A walk through the Daintree

A walk through the Daintree

Mary Robson recalls her recent “Tropical Wilderness Retreat” experience, a six day walking retreat based in Cairns, Far North Queensland – an initiative of our Melbourne partner Campion Centre of Ignatian Spirituality, ‘Being with God in Nature Ministry’ run by Peter Saunders. If interested in this style of retreat please contact us.

A walk through the Daintree

A smoking ceremony preceded our introduction to the Daintree Forest.  As I walked around the smoking fire on the Kuku Yalanji country and our Aboriginal guide, spoke softly in his language, I felt a sense of anticipation, what would this 180-million-year-old forest reveal.

Our first stop was to admire the beauty of an ancient red cedar growing on the edge of the forest, it rose majestically from its buttress roots disappearing high into the canopy.  Its hollow base, greened with moss and creepers providing a shelter for small forest dwellers.   A large stone lay next to the tree, our guide demonstrated its use as a method of communication, as he struck the stone against the tree, a deep-throated sound reverberated throughout the forest.

As we headed deeper into the heart of the forest, our guide requested that we stop whilst he called out in respect to his ancestors of the forest, introducing us as we entered the Daintree.  As his voice heralded our coming, I experienced a sense of being on ‘sacred ground.’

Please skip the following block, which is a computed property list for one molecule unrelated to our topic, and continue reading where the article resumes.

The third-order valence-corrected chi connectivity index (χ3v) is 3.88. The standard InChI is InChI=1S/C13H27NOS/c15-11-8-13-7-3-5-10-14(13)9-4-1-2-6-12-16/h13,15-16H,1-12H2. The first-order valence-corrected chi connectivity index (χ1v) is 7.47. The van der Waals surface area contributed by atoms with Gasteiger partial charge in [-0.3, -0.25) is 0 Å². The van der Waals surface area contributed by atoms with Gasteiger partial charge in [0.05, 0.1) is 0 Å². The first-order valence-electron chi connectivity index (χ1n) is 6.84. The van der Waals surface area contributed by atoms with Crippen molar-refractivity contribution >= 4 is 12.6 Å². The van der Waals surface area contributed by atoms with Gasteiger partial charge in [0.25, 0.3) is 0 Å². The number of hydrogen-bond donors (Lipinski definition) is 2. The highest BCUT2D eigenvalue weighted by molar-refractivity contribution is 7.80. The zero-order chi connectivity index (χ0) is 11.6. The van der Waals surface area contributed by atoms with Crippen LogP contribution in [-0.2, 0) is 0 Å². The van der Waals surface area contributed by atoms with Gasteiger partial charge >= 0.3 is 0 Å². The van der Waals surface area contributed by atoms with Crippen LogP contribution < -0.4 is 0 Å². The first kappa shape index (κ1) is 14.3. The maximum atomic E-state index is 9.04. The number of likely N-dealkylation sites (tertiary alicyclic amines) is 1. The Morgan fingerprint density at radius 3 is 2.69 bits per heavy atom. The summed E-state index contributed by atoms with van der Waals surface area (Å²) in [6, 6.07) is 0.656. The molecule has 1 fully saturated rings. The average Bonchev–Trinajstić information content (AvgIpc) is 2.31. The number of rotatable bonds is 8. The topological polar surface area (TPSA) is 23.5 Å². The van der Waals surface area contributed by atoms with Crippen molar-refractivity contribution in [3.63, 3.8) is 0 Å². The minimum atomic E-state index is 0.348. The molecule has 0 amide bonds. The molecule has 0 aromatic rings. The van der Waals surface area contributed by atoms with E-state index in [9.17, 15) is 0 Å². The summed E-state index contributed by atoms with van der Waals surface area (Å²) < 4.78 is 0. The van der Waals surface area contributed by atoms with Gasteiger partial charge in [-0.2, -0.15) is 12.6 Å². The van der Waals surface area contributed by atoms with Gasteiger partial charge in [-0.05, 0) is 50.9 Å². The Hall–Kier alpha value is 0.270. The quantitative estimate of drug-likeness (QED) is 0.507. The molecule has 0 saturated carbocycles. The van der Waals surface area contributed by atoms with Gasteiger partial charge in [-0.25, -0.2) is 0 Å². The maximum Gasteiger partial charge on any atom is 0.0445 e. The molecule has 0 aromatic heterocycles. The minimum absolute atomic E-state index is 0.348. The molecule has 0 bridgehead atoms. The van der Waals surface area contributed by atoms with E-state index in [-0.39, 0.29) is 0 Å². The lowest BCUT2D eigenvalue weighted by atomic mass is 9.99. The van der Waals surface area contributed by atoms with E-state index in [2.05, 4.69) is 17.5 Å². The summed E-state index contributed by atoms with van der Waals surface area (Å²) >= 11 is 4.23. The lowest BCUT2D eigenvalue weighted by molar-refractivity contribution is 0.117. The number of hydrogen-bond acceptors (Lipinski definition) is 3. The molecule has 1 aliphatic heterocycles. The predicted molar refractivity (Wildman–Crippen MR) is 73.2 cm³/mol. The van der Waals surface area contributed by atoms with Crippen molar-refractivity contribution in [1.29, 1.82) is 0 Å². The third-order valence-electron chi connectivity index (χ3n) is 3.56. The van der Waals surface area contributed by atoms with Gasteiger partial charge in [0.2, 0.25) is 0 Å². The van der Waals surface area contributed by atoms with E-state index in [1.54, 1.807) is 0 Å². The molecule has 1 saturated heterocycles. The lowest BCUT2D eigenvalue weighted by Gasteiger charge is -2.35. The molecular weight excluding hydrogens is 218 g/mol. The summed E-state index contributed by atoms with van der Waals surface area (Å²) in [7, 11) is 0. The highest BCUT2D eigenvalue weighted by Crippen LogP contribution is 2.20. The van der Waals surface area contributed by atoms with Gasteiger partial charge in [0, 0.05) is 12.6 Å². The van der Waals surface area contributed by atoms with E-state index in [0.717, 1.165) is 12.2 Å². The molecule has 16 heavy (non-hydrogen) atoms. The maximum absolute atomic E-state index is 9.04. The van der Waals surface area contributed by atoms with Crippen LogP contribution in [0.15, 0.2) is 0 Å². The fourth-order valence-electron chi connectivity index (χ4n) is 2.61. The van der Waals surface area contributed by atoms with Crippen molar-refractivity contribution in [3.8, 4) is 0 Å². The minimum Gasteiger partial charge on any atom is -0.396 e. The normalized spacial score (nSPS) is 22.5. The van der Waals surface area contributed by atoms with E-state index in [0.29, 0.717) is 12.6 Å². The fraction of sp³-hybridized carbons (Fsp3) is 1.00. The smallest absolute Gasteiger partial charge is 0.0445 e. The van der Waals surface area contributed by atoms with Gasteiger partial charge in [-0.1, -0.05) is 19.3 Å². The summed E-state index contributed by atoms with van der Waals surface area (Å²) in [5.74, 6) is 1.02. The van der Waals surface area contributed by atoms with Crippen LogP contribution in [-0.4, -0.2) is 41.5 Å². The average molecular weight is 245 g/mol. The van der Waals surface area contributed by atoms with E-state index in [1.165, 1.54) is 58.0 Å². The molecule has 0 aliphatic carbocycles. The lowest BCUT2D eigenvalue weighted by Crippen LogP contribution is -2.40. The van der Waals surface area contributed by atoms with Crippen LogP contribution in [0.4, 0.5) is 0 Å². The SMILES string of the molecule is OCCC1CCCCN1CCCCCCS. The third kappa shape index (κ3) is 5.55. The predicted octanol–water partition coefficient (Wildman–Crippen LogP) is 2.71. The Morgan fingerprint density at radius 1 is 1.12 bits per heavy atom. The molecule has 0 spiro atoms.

Feeling more and more insignificant in this ancient place, I stood looking up at the enormous boulders, laced in moss towering above me and I wondered what catastrophic event had brought them to their resting place within the forest?   I longed to know more of the Dreamtime stories that would reveal the secrets of this wonderous place.

From the majestic rainforest trees, the ferns and cycads,  to the line of termites marching up a trunk, the brilliant colours of the fungi growing on decaying wood, the brightly coloured butterflies, the abundance of birdlife,  there was a sense of the interconnectedness of this primeval ecosystem, all things in a communion, the ongoing cycles of life, decay, death and recreation.

As we continued to walk feeling more and more at one with the forest, the sound of water could be heard and the forest opened to reveal the Mossman River, its pristine waters flowing over and between the boulders.  The flow of the water over the years had moulded the great rocks, creating swimming holes.

Sunlight sparkled on the water, lighting up a multitude of coloured stones bejewelling the river bed, as fish glided lazily through the clear waters.  The forest colours had created a gentle green hue to the colour of the water.

I left the Daintree having being enriched by an experience which is perhaps best explained in the words of Thomas Berry,  

“The communion that comes  through these experiences of the wild, where we sense something present and daunting, stunning in its beauty, is beyond comprehension in its reality, but it points to the holy, the sacred.”

Mary Robson

(Image by Mary Robson)